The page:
An archive of the key court rulings in the Tristangate dispute.
Italian Supreme Court makes Tristangate Award Final, Binding and Non-appealable
The Supreme Court of Italy rejected an appeal brought by the Republic of Kazakhstan against recognition of the $544 million “Tristangate” Award on the grounds that it was procured by ‘fraud’. The Supreme Court of Italy upheld the earlier judgment of the Rome Court of Appeal handed down in February 2019.
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The Swedish Supreme Court (Högsta Domstolen) dismissed Kazakhstan’s claim to appeal the January 2023 decision of the Svea Court of Appeal that confirmed that claimants of the Tristan Award can collect $75 million held by Kazakhstan in Sweden.
In January 2023, the Svea Court ruled that approximately $75 million of cash held at the Swedish Enforcement Authority on behalf of the National Bank of Kazakhstan belongs to Kazakhstan and may be collected by the owners of Tristan Oil.
Kazakhstan had sought to appeal the decision, arguing that the attached assets did not belong to the Republic of Kazakhstan and were located in England not Sweden. The Supreme Court examined the material and found no reason to grant leave to appeal to Kazakhstan. The Court of Appeal’s decision therefore stands: the claimants of the Tristan Award can collect $75 million held by Kazakhstan in Sweden as part of the enforcement of the 2013 arbitral award.
The Gibraltar Supreme Court dismissed the claim brought by the bankruptcy manager of Tolkynneftegaz LLP (TNG) against the Stati Parties. This represents the latest failed attempt by the Republic of Kazakhstan to obstruct payment of the Tristan Oil arbitration Award.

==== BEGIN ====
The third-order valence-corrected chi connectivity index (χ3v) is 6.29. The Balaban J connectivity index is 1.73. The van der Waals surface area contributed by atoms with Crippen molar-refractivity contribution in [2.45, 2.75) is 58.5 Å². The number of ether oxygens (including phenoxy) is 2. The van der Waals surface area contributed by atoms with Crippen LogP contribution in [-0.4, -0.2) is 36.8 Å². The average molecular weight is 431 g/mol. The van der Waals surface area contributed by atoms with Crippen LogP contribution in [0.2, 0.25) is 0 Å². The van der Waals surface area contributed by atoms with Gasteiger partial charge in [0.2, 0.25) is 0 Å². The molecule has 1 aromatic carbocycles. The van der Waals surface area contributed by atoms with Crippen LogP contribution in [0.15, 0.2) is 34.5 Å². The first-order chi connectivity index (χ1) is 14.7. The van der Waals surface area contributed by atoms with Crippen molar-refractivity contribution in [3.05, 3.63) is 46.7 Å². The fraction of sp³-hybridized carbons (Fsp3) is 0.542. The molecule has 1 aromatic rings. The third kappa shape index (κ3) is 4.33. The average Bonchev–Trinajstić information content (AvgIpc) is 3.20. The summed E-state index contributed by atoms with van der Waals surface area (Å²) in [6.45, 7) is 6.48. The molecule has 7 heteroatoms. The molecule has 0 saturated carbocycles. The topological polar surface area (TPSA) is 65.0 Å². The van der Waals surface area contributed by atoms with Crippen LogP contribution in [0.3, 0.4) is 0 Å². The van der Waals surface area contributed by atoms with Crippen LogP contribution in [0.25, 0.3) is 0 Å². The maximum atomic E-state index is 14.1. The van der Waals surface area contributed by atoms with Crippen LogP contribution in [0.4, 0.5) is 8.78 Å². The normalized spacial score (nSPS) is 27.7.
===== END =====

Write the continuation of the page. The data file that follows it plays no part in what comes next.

In July 2020, Kazakhstan induced TNG’s bankruptcy manager to file a further claim in Gibraltar against the Stati Parties in a renewed attempt to attack the Award. In this claim, Kazakhstan again alleged conspiracy, fraud, and deceit – allegations which had already been dismissed by multiple international courts.
The case was dismissed in Gibraltar on the basis that it was abusive to use another country’s legal system to enforce one’s own tax regime. The court further found that Gibraltar was not the appropriate forum for this claim.
The Svea Court of Appeal in Sweden ruled that approximately $75m of cash held in a Swedish bank on behalf of the National Bank of Kazakhstan belongs to the Republic of Kazakhstan and may be collected by the owners of Tristan Oil.
Kazakhstan and the National Bank had asked the Svea Court of Appeal to set aside the attachments, arguing that the attached assets did not belong to the Republic of Kazakhstan and were located in England not Sweden.
After evidence was presented to the court contradicting Kazakhstan’s claims, the Swedish court concluded that the properties belong to Kazakhstan, are located in Sweden, and fall under Swedish law relating to the enforcement of arbitration awards.
The Supreme Court of the State of New York granted a motion to dismiss a lawsuit filed by the Republic of Kazakhstan against Daniel Chapman and New York-based investment firm Argentem Creek Partners.
Since December 2013, Kazakhstan has refused to pay and instead adopted a multijurisdictional legal strategy designed to frustrate the Award and avoid compliance with its binding international treaty obligations.
As part of these efforts, in June 2020 Kazakhstan filed a lawsuit in the United States against Daniel Chapman and Argentem Creek Partners, alleging that Argentem Creek Partners’ financing of attempts to enforce the Award constituted fraud. On August 29 2022, Judge Andrew Borrok of the Supreme Court State of New York granted a motion to dismiss this lawsuit.
The Hague Court of Appeal cancelled the attachment of shares worth around $5.2 billion held by Kazakhstan’s sovereign wealth fund JSC Samruk-Kazyna in KMG Kashagan BV. The Hague Court of Appeal reversed its previous finding that the shares were not immune from attachment on the basis that they did not have an immediate public purpose.